AHDB Horticulture’s Pest Bulletin is back for 2017 with new features and early forecasts.
Additions to the bulletin this year include using UK and overseas information to predict infestations of diamond-back moth (DBM) and silver Y moth more effectively, according to AHDB.
It follows exceptionally high levels of diamond-back moth infestation in 2016.
The Pest Bulletin, hosted by Syngenta, provides forecasts and up-to-date reports for most key field crop pests.
Keith Mawer, grower at Strawson, said: “The Pest Bulletin gives an insight into what’s happening at an early stage. It focuses attention and allows early intervention.”
The first immigrant DBMs of the season were found in mid-March primarily in the South West – possibly arriving from the Continent with south-westerly winds, according to AHDB.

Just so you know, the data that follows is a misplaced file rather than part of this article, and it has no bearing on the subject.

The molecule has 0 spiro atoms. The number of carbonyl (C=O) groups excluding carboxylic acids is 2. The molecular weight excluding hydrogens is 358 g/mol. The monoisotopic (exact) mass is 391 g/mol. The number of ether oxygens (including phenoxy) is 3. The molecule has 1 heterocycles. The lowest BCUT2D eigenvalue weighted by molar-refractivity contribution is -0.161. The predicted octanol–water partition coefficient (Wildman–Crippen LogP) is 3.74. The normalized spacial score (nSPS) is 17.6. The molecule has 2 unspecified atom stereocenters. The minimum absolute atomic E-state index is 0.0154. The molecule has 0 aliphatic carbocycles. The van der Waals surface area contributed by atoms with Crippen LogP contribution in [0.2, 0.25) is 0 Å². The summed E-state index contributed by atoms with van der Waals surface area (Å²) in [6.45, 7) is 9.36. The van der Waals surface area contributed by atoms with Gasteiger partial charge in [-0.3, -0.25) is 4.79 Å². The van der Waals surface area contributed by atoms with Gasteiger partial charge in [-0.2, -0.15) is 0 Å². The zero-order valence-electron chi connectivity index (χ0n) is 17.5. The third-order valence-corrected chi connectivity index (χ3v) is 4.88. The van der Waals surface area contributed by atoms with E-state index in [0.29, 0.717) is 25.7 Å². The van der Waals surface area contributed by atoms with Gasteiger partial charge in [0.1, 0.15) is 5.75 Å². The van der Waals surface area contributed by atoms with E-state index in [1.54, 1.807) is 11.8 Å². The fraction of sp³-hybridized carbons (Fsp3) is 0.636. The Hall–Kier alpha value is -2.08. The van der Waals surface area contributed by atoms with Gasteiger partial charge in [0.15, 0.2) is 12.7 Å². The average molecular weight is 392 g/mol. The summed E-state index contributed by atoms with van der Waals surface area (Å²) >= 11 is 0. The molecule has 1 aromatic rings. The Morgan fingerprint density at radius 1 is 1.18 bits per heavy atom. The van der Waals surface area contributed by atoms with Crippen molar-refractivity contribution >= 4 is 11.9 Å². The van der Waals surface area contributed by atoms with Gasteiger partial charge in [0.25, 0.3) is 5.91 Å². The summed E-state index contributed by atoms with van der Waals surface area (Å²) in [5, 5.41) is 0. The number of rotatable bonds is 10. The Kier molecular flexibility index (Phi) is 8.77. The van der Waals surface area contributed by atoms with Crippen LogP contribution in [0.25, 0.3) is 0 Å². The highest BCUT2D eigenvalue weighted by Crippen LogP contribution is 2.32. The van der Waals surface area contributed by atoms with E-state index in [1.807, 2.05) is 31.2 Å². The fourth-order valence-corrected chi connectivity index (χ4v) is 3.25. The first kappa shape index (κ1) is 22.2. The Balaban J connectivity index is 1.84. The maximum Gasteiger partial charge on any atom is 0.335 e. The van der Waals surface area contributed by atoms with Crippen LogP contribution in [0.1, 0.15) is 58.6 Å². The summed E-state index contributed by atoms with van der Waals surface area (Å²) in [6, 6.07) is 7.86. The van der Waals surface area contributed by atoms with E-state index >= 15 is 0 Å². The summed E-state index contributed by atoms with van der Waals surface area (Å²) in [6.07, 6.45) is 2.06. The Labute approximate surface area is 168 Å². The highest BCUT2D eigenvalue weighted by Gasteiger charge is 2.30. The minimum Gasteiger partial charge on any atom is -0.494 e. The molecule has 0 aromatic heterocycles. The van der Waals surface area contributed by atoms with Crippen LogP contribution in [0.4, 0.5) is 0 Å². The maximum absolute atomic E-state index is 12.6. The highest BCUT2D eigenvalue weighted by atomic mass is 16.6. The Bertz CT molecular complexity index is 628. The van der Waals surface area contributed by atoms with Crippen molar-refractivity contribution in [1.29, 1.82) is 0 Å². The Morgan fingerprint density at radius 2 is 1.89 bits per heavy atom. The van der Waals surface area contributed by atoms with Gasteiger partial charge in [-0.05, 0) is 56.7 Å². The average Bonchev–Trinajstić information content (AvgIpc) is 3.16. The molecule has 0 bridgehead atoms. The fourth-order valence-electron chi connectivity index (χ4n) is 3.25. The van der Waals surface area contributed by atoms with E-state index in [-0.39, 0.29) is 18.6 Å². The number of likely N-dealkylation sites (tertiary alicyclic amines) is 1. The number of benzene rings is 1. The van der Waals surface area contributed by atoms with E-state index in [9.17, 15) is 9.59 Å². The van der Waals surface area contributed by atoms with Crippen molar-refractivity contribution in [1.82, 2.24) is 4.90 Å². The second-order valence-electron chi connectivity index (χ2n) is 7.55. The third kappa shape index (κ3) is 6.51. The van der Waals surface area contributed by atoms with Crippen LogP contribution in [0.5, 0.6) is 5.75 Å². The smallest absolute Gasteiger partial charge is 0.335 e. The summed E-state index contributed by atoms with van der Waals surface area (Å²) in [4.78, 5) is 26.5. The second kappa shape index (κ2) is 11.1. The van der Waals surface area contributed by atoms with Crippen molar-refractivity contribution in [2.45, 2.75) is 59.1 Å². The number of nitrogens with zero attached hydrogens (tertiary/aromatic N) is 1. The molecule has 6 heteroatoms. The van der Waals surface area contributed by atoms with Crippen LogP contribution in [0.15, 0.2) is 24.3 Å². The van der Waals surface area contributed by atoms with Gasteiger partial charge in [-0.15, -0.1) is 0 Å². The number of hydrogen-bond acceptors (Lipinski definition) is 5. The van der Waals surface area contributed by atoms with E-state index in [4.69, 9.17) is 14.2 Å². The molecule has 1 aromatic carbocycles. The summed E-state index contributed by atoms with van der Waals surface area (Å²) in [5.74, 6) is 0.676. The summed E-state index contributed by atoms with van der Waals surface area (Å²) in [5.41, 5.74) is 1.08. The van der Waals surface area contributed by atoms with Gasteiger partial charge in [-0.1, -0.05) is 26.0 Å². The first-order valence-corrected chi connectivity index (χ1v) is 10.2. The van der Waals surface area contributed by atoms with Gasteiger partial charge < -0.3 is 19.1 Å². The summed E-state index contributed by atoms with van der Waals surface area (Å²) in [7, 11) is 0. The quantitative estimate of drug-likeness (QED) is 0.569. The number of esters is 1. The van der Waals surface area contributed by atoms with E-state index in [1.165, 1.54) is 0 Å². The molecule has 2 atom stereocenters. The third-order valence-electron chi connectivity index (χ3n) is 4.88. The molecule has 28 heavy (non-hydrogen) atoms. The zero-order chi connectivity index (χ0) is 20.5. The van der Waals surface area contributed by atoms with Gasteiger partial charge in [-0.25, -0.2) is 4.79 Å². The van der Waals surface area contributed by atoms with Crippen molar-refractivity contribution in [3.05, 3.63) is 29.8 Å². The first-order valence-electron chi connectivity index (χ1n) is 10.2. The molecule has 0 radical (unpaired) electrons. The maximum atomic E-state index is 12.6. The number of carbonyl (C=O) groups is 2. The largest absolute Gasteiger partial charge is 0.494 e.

Project lead, Dr Rosemary Collier, said: “It is probably too early for them to do major damage in the UK but large migrations later in the year are likely to have an impact.”
She added it was possible that some DBMs overwintered in the warmest parts of the country.
For aphids, early forecasts from the Rothamsted Insect Survey suggest first flights by species such as myzus persicae will be about a week earlier than average.
Dr Collier said: “The general message from the Rothamsted Insect Survey is if spring doesn’t throw any wildly abnormal conditions at us, aphids will be flying a little earlier than usual, especially in the north and west.”
Cabbage root flies and carrot flies are already emerging in the south and cabbage root flies are starting to lay eggs. Bean seed flies have also been on the wing for some time.